Daniel in Dublin – Marsh’s Library
Here at Vintage Tea Trips we are committed to make Dublin the go to destination in Ireland. Of course you know that Ireland is a wonderful country full of diverse attractions, open greenways and waterways and areas of incredible historical and cultural importance, but did you know that Dublin has all of these and more? There’s a reason why Dublin is called “surprising by nature” – mountains to the east, the sea to the west and the most beautiful coastal towns to the north and south all nestled around a wonderfully vibrant city. Daniel, our Customer Experience Manager, is making his way through his hometown sharing some of his favourite places to visit. Today’s adventure – Marsh’s Library.
Today I was off again on my quest to experience attractions in Dublin and expand my local knowledge. This morning I went to check out Marsh’s Library with my colleague Chloe.
We were greeted by the staff and introduced to Sue who showed us around while providing some of the incredible history of the library.
Sue told us that Marsh’s Library is the oldest public library in Dublin, dating back to 1707 and was founded by Archbishop Narcissus Marsh. Apparently he was unhappy with the state of people’s access to books in Dublin and set about fixing the problem himself.
The library is beautiful and filled with ancient books about religion, medicine, astronomy, language and who knows what else. You’d be forgiven for thinking it looks like the library filled with old spell books in Harry Potter.
There are two main sections to the library, one of which contains Marsh’s personal collection. There’s also a common reading room where back in the day you could sit comfortably in the warmth enjoying your book, if you were of a certain status of course.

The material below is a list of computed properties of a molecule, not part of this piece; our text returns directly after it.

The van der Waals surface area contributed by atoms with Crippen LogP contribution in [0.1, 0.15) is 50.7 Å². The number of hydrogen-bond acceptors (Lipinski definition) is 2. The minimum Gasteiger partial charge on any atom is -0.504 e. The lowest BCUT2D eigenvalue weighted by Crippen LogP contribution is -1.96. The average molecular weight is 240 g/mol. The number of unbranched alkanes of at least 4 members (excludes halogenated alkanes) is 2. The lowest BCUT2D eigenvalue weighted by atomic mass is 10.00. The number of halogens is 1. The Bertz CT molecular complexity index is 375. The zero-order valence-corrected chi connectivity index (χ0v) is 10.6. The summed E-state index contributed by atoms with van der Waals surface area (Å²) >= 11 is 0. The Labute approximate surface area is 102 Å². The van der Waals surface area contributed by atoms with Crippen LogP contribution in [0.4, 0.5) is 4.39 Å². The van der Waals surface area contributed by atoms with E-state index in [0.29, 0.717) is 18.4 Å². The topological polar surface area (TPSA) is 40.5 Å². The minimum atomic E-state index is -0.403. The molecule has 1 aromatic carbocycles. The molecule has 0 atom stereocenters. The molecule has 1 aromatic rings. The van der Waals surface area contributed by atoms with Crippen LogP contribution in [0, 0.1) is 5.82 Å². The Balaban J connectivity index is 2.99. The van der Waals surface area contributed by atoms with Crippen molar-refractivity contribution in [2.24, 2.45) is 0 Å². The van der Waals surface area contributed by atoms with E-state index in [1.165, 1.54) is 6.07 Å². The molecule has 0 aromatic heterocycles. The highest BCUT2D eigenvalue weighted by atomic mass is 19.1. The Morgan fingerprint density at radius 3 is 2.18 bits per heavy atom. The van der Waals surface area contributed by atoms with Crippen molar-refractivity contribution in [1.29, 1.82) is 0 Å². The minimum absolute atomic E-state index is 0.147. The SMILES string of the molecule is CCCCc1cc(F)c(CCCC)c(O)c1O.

For those less trustworthy, for lack of a better term, you were assigned to a cage in which you were locked inside with your book.
Unfortunately, with the fighting going on around Dublin against the British, the reading room of Marsh’s Library became a victim of collateral damage having been riddled with bullets. Luckily this happened on a Sunday when nobody was working so no one was hurt but when the librarian opened the library on Monday morning, he discovered some of the books and shelves had been shot up.
The library was visited by many people with names you may recognise, for example, Johnathon Swift author of Gulliver’s Travels and Bram Stoker who wrote Dracula the latter of who was recorded at having looked through maps of Transylvania while at the library.
There’s also a lovely little garden on the grounds where you can imagine them sitting and reading back in the day.
Sure, they probably let Bram and Johnathon bring the books out there for a read. Good luck getting one of them out there now! Off to the reading cage with you!
I thoroughly enjoyed myself at Marsh’s library and would highly recommend a visit. The staff are lovely, very knowledgeable and happy to welcome you to their little corner of Dublin history.